Australian Law and Policy

A Brief History

Australia first implemented mandatory detention for all people who do not hold a valid Australian visa in 1992 under the Keating government. This extended to children who were born in Australia and whose mothers did not have a valid visa to remain in Australia. The initial 273 days maximum period of detention was removed in 1994, legally allowing the use of indefinite detention. Since 1994, people seeking asylum (including children) have been detained until they: return to their country of origin, move to a third country in which they have the right to reside or until granted a temporary visa to stay in Australia as a refugee.

Currently, the Migration Act 1958 (Cth) requires the detention of all people who do not hold a valid Australian visa and are within Australian land or sea borders. Australia uses a range of onshore and offshore processing centres, including Nauru and Papua New Guinea (Manus Island).

 

Categories of Asylum Seekers 

The application of Australian policy to people and children seeking asylum largely depends on their method and date of arrival into Australia. There are three categories of asylum seekers in Australia now:

1. Arrived on or after 19 July 2013: Any adult or child seeking asylum who arrives in Australia by boat on or after 19 July 2013 must by law be forcibly sent to the Manus or Nauru Detention Centres outside Australia. These adults and children must remain in these detention centres until they receive a visa from the Nauruan or Papua New Guinea governments, which then authorises them to live in the respective communities.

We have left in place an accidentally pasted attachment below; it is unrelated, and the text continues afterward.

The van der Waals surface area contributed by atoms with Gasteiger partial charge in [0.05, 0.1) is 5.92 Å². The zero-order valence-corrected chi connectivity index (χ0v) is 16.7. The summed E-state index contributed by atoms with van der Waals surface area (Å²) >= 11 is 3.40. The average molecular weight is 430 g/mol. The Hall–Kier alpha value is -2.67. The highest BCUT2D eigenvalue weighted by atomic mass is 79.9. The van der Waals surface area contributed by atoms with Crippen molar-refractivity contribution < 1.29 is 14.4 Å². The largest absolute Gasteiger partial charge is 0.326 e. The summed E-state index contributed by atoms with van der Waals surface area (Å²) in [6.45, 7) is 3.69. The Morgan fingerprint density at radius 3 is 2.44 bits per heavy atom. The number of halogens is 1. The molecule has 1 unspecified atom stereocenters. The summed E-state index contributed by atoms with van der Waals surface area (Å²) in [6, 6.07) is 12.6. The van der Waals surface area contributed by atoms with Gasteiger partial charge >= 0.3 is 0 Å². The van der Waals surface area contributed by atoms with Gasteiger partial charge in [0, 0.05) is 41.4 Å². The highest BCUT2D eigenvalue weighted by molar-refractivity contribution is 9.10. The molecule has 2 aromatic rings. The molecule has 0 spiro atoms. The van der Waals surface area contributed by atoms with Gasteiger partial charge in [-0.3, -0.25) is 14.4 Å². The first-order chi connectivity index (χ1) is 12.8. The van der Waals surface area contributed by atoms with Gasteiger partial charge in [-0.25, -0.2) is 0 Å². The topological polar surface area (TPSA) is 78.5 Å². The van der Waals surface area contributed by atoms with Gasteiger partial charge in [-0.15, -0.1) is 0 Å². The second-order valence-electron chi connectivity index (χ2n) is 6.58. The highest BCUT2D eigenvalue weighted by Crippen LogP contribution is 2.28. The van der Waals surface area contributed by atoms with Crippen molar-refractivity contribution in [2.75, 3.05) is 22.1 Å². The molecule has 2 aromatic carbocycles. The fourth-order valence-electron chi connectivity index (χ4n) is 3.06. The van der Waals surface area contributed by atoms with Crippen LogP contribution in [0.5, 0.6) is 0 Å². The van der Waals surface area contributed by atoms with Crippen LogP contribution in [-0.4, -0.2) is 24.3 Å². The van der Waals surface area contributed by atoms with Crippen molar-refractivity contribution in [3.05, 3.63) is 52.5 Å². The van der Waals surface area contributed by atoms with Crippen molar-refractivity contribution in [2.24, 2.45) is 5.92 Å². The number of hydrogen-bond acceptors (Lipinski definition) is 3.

2. Arrived between 13 August 2012–19 July 2013: Any adult or child seeking safety who has arrived by boat during this time may be forcibly sent to the Nauru or Manus Island Detention Centres. People who arrived during this time and have been issued with a bridging visa are strictly unable to work.

3. Arrived before 13 August 2012: Any adult or child seeking safety arriving by boat before 13 August 2012 is eligible to remain in Australia on a temporary protection visa.

 

Asylum Seekers Who Arrive by Plane

Asylum seekers who arrive by plane require a valid visa (e.g. a tourist or student visa) in order to access the Australian Government’s Refugee Status Determination (RSD) process. Under the Migration Act 1958 (Cth), a valid visa makes asylum seekers lawful non-citizens. Section 36 of this Act outlines the criteria that must be met if a protection visa is to be awarded to an asylum seeker under the RSD process. Unless their documents are fraudulent, most asylum seekers arriving by plane are likely to have a valid visa. You can find more information here.

 

Temporary Protection Visas

Depending on mode and time of arrival, three types of visas can be granted if an asylum seeker is found to be a refugee. These include: 

  • Permanent Protection Visa (PPV)
  • Temporary Protection Visa (TPV) and
  • Safe Haven Enterprise visa (SHEV).

TPVs were introduced in Australia on 18 August 2013 and apply retrospectively. This means that an asylum seeker who arrived in Australia on or before 13 August 2012, and who has yet to have his/her visa application processed, is only eligible for a TPV and will not be eligible for a permanent protection visa. You can find more information here. To read more about TPVs and SHEVs, click here.

Connect with Us